easy screen time system for little kids

My kids are still pretty little, but we reached a point a few months ago where the kiddo (4 years old) was getting more worked up about his “shows” than I liked. I also realized that plugging him into Netflix in the afternoons was saving me from having to entertain him when the baby was fussy or I needed to prepare dinner; I was just as hooked on the habit as he was! So we decided to step back and make some changes.

Here are the 4 things we did:

1 – focus on consistency

Our long-standing policy was no tv until after nap time / school but we’d been letting him watch a movie in the morning sometimes, which opened up the door (in his mind, anyway) to negotiate for extra screen time at any and all times of the day. This was making the evenings even worse because by the time he was begging for “one more show,” he’d already been nagging alllllll day and everyone was incredibly frustrated – he’d been hearing “no” way more than he could handle and I was losing my temper at the relentless tv talk.

So that line needed to be redrawn and ended up being an easy adjustment to make, since the rule was familiar.

2 – create a tangible system for tracking screen time

Your system could take a variety of forms; we use straws as reusable counters but you can be as creative as you want here, as long as it’s visible and age-appropriate.

I had a 100 yen package of paper straws in the kitchen and cut a bunch in half. We decided that blue straws would represent a 20-minute program and red straws stood for movies. I plopped them into a cup on the shelf above our iMac and the system was created!

It took a few days of reinforcement and repeated explanations for our 4-year old to catch on, but once he did it was easy for him to follow. Each week he starts with 6 blue and 2 red. We allow a maximum of 2 shows per day and movies can only be watched on weekends or holidays.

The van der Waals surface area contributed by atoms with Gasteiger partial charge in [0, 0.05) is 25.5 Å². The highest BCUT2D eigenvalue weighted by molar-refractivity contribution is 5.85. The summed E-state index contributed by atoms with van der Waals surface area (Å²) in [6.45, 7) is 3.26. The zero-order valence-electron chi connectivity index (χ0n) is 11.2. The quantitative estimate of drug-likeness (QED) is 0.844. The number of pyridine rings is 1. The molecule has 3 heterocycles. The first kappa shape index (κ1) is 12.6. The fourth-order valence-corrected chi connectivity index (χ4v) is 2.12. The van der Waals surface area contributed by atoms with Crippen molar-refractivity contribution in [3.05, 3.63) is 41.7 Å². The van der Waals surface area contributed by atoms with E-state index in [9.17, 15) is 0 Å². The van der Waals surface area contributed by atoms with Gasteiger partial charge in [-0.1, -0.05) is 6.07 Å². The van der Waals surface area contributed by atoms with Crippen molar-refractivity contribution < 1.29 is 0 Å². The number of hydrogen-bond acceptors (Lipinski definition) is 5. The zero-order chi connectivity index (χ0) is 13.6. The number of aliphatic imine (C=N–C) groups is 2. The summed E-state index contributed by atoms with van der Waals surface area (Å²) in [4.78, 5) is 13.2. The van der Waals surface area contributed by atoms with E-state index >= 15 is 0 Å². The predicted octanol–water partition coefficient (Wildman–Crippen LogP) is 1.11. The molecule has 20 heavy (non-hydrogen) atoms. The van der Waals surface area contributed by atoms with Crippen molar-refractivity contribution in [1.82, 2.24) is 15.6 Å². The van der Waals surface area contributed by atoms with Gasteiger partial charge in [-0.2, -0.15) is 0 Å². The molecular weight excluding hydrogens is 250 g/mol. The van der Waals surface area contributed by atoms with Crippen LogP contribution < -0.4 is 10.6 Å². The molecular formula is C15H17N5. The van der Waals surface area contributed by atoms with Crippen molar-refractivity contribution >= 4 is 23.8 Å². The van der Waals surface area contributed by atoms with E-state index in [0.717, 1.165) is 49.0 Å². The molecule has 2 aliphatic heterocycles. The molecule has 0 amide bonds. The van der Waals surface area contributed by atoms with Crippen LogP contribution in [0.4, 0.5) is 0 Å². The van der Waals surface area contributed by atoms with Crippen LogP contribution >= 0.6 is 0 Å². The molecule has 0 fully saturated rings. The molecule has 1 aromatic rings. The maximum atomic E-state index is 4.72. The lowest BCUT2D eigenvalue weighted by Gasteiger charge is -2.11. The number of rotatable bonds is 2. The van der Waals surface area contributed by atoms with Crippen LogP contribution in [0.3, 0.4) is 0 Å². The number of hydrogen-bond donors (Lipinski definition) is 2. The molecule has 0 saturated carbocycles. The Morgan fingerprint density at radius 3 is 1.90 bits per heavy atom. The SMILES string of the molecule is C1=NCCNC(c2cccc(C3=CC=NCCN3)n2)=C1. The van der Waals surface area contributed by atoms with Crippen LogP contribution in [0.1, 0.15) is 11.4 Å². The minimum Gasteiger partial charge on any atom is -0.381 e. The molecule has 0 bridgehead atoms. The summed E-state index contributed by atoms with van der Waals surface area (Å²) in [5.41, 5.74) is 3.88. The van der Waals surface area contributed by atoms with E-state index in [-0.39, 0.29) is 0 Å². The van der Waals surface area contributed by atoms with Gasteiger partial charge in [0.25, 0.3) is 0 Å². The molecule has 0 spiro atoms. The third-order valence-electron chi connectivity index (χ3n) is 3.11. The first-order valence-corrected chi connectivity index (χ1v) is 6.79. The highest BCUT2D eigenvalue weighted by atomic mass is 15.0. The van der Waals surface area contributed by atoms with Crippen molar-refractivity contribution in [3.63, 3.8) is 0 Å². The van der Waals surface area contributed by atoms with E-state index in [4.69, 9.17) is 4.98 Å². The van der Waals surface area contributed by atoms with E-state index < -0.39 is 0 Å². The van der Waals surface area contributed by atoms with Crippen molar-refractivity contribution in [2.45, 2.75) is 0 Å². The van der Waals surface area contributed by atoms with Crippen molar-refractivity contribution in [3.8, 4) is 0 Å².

In addition to managing his screen time, it provides a little counting practice and some simple lessons in decision making. If he uses 2 blue straws per day, he’ll run out mid-week and when they’re gone, they’re gone until the following Monday.

We try to help him manage his straw budget and remind him how many he has left, presenting scenarios like: “You have 4 more days this week and only 4 straws, so you’re going to run out and have at least one day with no tv. Are you sure you want to watch 2 shows tonight or do you want to save one for each day?” Sometimes he chooses to watch that extra show anyway, but most times he does a little strategizing and reconsiders.

Every now and then we offer a bonus straw as a reward, but try to keep it irregular so the expectation of endless freebies doesn’t undermine the concept of a screen time budget.

3 – turn off the auto play function on Netflix

It was too easy to miss that critical 30 seconds before a new show started and turning off the program midway through always resulted in a bigger protest than simply not allowing it to begin. This also went a long way in teaching him how long a program is and clarifying when it was over.

4 – make the time without screen time a little more interesting

This is definitely the part that requires the most effort and commitment, for us anyway. Extended screen time happens most often when we (mochi and I) are busy or tired, so turning off the tv means we have to do the entertaining.

I’ve been getting away with it by using a few simple tactics:
– giving the kiddo a task related to whatever I’m doing, such as peeling garlic cloves or spinning the salad
– setting the kids up to color at the table while I’m cooking nearby, which allows me to stand with them at the table or chat easily about their drawings
– sending the kiddo to another room for a few minutes to find a book or a specific toy (this doesn’t buy much time, but it can be enough to finish what I’m doing and sometimes he gets distracted by something fun instead of coming back right away)
– pulling out a quiet treat like fresh play-doh or a container of beads to string

What works for us may not be a good match for everyone, but if you’re looking for a way to help your young children understand screen time limits, I hope you got some fresh ideas. And if you already have a system in place, I’d love to know what it is!
kuri xx

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